A rural Sarpy County two-lane road and its surrounding rolling hills have been the subject of intense study for years.
Now the end of the Platteview Road Corridor study is in sight, but it’s only the beginning of a long-term project whose completion is decades down the road and tied to the future of Nebraska’s fastest-growing county, officials said.
The report will be completed in April, Mike Piernicky with Olsson Associates told the Omaha-Council Bluffs Metropolitan Area Planning Agency Board of Directors Thursday at its monthly meeting. Olsson Associates was hired by MAPA to perform the analysis for the report.
Platteview Road runs across most of Sarpy, from U.S. 75 in Bellevue to Interstate 80 in the western part of the county. The road has a general speed limit of 55 mph, but that drops lower in a few spots.
Piernicky said Thursday that the study looked at transportation and potential land use. The completed report should allow the county and the cities that Platteview Road runs through to be on the same page moving forward.
An alternative to Highway 370, which is 4 miles to the north, Platteview Road has drawn more traffic since the opening of the Highway 34 bridge over the Missouri River.
Piernicky told the MAPA board that prior to the bridge’s opening, Platteview Road saw 3,600 to 3,800 cars a day. Now, the two-lane road serves 4,200 to 4,300 cars a day.
Members of the Sarpy County Board of Commissioners have expressed concerns about increasing traffic on the road for years because it passes by a school and has limited sight lines because of hills and odd configurations.
Springfield Platteview Community Schools Superintendent Brett Richards said the half-hour before and after school, when the speed limit drops to 25 mph, traffic is OK.
“If people follow the flashing lights, we’re in pretty good shape,” he said.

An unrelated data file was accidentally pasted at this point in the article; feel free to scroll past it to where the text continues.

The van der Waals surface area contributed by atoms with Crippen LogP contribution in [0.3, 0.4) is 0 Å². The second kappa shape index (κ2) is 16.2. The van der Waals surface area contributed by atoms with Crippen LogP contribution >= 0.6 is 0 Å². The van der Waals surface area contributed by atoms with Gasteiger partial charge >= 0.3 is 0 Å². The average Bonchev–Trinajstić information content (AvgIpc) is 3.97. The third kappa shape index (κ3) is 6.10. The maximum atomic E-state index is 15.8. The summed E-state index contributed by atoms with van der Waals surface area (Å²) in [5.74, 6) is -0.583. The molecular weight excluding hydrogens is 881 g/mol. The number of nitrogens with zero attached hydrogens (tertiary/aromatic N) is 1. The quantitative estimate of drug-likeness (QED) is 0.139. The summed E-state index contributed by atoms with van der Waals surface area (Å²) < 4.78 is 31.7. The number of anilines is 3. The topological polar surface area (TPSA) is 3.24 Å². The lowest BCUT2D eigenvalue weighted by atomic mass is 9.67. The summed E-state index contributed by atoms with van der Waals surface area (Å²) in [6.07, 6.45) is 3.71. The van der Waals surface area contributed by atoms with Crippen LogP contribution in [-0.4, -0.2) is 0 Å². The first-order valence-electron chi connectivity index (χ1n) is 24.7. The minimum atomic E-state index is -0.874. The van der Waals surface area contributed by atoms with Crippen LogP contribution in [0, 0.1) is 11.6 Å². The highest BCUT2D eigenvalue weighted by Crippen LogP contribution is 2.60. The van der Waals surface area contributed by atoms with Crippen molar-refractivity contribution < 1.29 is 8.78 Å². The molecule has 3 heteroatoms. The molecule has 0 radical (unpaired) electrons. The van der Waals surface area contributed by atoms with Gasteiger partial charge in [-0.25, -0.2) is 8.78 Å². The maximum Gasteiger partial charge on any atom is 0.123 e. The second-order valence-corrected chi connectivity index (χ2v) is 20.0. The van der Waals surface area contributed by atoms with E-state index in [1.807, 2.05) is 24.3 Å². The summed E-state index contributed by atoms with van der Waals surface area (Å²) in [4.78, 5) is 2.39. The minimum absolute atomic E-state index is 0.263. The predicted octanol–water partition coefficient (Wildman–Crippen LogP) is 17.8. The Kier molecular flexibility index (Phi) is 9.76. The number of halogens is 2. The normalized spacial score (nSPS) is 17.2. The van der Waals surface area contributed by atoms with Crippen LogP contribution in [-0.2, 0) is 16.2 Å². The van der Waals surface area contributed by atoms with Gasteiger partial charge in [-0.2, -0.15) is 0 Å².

It’s the rest of the time that things get a little dicey.
“You really have to pay attention when turning onto Platteview Road,” Richards said.
A draft report on Platteview Road released in 2014 focused on existing conditions and offered 11 short-term projects costing a combined $24.4 million to improve the road’s safety.
Officials have said the short-term fixes are needed because the cost and expanse of the full Platteview Road project would take decades and possibly reach up to $100 million.
Since the draft report’s release, Sarpy County officials have prioritized three intersections: 108th Street, 84th Street and 36th Street.
Designs for the 108th and Platteview intersection, which is near the Springfield Platteview Community Schools, call for left-turn lanes and lowered hills to improve sight lines. A timeline for the project has yet to be determined.
Sarpy County Engineer Denny Wilson said that intersection is a safety project that the county would like to get done, but it will depend on the budget, which will be finalized in April.
The next intersection on the list is 84th Street and Platteview Road, the site of a fatal rollover crash last March. At its Feb. 9 meeting, the Sarpy County board signed a contract with engineering firm HDR to design a realignment to create a four-way intersection.
Currently, a sweeping curve ties 84th Street to the west leg of Platteview Road. Eastbound vehicles curve north, slow and then make a right turn to continue east. Westbound traffic must stop at the intersection with 84th Street and then turn left onto a sweeping curve to continue west.
“It’s not a good intersection with how it is now,” Wilson said.
The proposed improvement for 36th Street would be to realign the road between 42nd and 27th Streets to allow drivers to see farther ahead, according to the report released in 2014. The county has not ordered designs for the intersection yet, Wilson said.
Before the Platteview Road Corridor Study is released, the public will have an opportunity to comment. There will be a public meeting from 5 to 7 p.m. March 22 at Papillion-La Vista South High School, 10799 Highway 370, in Papillion.
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